University of New Hampshire
Mentor: Dr. Matt Tarr, Department of Forestry and Wildlife (Cooperative Extension)
Quantifying the reproductive success of a declining shrubland-obligate songbird,the prairie warbler (Setophaga discolor), breeding in an active gravel pit in southeasternNew Hampshire
Shrubland habitats are dominated by low-growing trees and shrubs and they have become increasingly uncommon in New England since the mid 1950’s. In response, populations of many shrubland-obligate wildlife species, including prairie warblers (Setophaga discolor), have also declined. Currently, prairie warblers are a species of international conservation importance and in many parts of their range they rely on human-created shrublands including clearcuts, powerline rights-of-way, old fields, and gravel pits as their primary breeding habitats. In southeastern New Hampshire, prairie warblers occur most frequently in active and reclaimed gravel pits where they often occur in greater abundance than in other shrubland types. No studies to-date have quantified whether gravel pits actually function as “source” habitats that support viable breeding populations of prairie warblers that produce enough young to offset annual mortality, or whether these habitats are “sinks” that support many individuals, but conditions within the habitat (e.g., low food availability, high exposure to predators) reduce reproductive output below the level required to maintain a population without regular immigration. Understanding where these birds reproduce successfully is critical for guiding habitat management and conservation efforts aimed at conserving this declining species. My study will quantify the reproductive success of a population of prairie warblers breeding in a large (50 ha) actively mined gravel pit in southeastern NH. Specifically, I will quantify the abundance and age structure of male prairie warblers, determine the proportion of males that are breeding, and quantify the number of young produced by each female. From these data I will calculate the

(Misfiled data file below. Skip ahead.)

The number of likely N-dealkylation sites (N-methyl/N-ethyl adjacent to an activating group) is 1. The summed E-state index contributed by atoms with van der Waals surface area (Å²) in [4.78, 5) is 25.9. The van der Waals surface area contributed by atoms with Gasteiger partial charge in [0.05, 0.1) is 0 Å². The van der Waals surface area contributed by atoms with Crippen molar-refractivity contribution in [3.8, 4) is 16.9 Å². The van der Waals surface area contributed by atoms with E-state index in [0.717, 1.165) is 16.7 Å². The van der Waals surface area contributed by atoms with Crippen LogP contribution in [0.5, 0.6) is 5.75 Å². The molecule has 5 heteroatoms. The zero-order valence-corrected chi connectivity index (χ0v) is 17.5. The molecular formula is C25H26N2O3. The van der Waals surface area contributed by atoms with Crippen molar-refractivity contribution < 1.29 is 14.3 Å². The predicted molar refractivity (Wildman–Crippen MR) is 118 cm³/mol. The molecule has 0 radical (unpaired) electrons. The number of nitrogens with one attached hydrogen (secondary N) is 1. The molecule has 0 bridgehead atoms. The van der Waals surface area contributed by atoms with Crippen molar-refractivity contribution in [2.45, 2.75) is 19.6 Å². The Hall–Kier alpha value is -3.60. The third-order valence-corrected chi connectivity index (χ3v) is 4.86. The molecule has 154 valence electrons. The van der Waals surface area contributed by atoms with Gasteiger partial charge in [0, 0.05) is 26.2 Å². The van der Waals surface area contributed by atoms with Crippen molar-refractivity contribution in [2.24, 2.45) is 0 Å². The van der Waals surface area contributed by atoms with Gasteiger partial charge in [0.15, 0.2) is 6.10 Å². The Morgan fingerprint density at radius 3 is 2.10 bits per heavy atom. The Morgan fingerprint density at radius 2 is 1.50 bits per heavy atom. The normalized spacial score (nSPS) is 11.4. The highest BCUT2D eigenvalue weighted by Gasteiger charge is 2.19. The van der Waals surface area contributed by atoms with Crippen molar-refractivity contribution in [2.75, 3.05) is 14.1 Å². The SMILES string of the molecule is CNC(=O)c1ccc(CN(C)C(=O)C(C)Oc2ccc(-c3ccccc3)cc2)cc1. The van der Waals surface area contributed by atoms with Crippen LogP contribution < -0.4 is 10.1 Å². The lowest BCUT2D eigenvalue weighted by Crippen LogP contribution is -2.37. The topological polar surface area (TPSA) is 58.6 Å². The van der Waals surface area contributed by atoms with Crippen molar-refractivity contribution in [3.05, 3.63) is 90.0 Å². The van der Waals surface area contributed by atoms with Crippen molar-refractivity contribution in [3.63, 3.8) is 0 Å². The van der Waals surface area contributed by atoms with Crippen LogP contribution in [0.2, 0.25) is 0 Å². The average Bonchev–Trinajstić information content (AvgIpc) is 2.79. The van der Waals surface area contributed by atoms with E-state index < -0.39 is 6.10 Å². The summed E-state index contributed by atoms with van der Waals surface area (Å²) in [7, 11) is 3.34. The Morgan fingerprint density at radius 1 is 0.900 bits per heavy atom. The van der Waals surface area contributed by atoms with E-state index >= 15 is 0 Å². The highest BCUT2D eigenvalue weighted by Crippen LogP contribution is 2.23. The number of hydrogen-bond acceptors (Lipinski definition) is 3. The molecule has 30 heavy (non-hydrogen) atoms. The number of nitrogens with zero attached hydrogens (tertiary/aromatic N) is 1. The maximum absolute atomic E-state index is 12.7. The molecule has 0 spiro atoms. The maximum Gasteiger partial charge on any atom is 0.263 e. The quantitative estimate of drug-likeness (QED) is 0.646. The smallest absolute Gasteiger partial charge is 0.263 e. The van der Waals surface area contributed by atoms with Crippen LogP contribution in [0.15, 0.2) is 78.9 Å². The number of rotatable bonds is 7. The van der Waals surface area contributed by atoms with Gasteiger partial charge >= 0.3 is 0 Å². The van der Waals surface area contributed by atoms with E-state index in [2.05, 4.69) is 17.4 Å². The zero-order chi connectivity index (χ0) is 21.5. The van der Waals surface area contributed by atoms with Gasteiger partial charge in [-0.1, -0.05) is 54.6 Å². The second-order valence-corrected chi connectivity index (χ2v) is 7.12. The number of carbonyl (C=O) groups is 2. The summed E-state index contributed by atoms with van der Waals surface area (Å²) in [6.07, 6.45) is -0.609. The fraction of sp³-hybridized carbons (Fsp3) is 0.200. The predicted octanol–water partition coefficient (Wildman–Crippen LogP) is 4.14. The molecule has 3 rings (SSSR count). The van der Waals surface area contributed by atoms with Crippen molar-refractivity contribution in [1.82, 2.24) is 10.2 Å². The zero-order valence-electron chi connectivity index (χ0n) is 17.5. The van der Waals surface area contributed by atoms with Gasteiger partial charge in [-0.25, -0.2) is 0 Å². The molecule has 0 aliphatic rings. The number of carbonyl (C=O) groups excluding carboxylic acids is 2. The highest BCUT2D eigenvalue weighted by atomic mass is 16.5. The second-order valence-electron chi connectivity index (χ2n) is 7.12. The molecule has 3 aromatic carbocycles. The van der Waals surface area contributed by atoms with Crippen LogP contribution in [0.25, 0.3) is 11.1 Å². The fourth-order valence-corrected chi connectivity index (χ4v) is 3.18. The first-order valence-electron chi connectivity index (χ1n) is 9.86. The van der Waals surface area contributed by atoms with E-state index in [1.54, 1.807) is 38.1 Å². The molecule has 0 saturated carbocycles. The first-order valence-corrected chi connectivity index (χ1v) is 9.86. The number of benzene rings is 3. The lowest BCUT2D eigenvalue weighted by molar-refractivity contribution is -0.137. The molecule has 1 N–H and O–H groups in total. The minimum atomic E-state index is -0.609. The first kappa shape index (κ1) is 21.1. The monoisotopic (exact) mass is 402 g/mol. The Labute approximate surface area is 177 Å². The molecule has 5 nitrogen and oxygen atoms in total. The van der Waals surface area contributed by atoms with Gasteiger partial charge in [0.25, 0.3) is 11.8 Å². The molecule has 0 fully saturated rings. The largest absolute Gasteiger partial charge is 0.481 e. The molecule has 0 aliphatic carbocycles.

annual rate of increase (λ) for this population to determine if enough young are produced to offset expected mortality. I expect that this habitat will support a population consisting primarily of older birds and that the λ will be sufficient to equal or exceed annual mortality.